FS: Nothing. They just don’t have to linger on it in order to justify the time and expense that went in to getting that shot. Some of the best war films ever made got by without that level of detail. Scenes like that mean less than the story, screenplay, acting and direction when it comes to evaluating if a film if ‘great’ or not
YA: Was there anything about the film you DID like?
FS: Lots of things. The acting was good, even though the list of actors is not an inspiring one. Tom Hanks is excellent as the everyman character
YA: I think it’s one of his finest roles
FS: I’d go along with that. Maybe his best. Tom Sizemore is probably the best of the supporting actors
YA: Sizemore has a bullish nature that was required for his role. He’s awesome. The other stand outs are Edward Burns, Giovanni Ribsi, Barry Pepper and Jeremy Davies, who plays Upham. I love his journey. Don’t you?
FS: I can see what they tried to do with him, but it’s more anti-war philosophy from the ‘Ladybird book of war film clichés’. We’ve seen this before. I like him and I’m certain he represents the true story of a number of reluctant soldiers, but I can’t say his story stuck with me
YA: I loved how he tried to be the good person he was raised to be. Upham, naive as he is, might not have had the heart of a lion, but he tried to remember right from wrong. In warfare, those concepts rarely take precedence
FS: I liked him. I just felt that whole section felt forced
FS: I think it’s a good war film, but a derivative one. There is nothing new in it, apart from your blood mist
YA: I have to admit I was slightly taken aback by what you said about the first sequence. Many veterans who watched it said it reminded them of the real events
FS: It’s a brilliantly accomplished technical achievement, but I’m on the fence about it as a film. I don’t find it memorable because so much of what happens has been done in other films. It kind of fades into the ether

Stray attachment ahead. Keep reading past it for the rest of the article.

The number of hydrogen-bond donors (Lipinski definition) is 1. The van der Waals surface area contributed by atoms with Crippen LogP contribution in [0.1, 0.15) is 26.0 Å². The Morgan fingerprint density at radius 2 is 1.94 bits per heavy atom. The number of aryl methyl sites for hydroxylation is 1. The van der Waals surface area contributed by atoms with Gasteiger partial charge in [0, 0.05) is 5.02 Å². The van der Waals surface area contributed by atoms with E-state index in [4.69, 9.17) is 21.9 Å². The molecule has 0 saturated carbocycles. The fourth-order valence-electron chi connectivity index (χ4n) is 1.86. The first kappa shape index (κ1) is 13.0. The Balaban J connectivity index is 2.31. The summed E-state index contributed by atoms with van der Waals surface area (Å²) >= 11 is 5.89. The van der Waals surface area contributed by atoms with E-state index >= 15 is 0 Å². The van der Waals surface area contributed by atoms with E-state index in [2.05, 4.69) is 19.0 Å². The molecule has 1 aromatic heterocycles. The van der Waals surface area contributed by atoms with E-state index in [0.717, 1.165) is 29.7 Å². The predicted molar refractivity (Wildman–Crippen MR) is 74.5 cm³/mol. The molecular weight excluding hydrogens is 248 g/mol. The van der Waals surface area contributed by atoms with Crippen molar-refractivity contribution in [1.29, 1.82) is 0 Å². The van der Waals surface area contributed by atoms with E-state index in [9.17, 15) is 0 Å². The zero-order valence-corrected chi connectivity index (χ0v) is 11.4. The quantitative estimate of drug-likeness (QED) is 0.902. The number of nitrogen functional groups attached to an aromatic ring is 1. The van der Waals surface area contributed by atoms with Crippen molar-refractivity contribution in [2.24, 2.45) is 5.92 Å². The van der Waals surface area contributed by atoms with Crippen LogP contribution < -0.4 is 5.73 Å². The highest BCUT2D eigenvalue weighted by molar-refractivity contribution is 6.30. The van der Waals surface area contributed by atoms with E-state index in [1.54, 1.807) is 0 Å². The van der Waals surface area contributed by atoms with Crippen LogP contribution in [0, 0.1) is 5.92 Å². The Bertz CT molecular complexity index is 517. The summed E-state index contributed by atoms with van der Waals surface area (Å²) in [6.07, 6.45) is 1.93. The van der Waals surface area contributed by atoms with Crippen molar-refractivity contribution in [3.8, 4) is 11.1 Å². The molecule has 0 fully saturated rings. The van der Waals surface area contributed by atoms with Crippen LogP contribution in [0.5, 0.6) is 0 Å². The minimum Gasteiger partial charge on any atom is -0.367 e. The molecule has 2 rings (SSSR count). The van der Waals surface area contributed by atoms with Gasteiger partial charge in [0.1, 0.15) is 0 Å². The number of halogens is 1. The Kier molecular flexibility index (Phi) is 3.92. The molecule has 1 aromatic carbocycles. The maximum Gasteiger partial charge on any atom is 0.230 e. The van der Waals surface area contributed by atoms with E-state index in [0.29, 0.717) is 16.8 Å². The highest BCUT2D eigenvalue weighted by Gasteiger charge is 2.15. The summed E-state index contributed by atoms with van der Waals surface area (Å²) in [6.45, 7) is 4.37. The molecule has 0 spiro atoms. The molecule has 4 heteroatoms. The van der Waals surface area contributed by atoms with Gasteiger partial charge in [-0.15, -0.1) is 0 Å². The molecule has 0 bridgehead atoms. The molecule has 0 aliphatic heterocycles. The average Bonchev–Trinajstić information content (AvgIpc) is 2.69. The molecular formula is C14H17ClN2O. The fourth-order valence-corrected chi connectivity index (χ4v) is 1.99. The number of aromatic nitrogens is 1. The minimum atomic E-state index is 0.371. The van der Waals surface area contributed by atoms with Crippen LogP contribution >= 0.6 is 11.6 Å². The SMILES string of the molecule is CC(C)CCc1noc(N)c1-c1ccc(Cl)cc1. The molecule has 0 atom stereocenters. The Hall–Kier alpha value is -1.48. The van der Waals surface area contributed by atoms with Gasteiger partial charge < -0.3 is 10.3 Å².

YA: That’s so disappointing. Let’s talk about Tom Hanks
FS: I don’t think he’s ever been better. In some ways he’s the most realistic thing in the film – an ordinary man plunged into this situation and dealing with it as best he can. He’s not a hero figure. He has reservations about going to look for Ryan (Matt Damon), but he knows his duty
YA: He plays Miller very well. He’s thrown into a mission he doesn’t want. One of the best parts of the film is when Reiben (Burns), who is just a regular guy, decides to leave his post, and the way Miller gets him to change his mind is brilliant acting from Hanks. He’s got a few moments of brilliant dialogue actually – in the church talking to Sizemore, talking about his wife, talking to Ryan at the end…
FS: I prefer those exchanges to most of the action sequences, really
YA: That’s the problem, Fred. You see the visual sequences as different from the dialogue. I think it’s because of what they’ve been through that those scenes go the way they do. What they experienced on the beach formed a bond between them. They fight for each other
FS: The movie is well made and well-directed, the story and the acting are good and it has some good moments, but I have to be honest with you about how I feel about it. I think I’m suffering from a form of battle fatigue, because nearly every film on your list is littered with epic battle scenes or graphic violence or both and I think I’m desperate for some variety. I think ‘Saving Private Ryan’ might be suffering as a result of that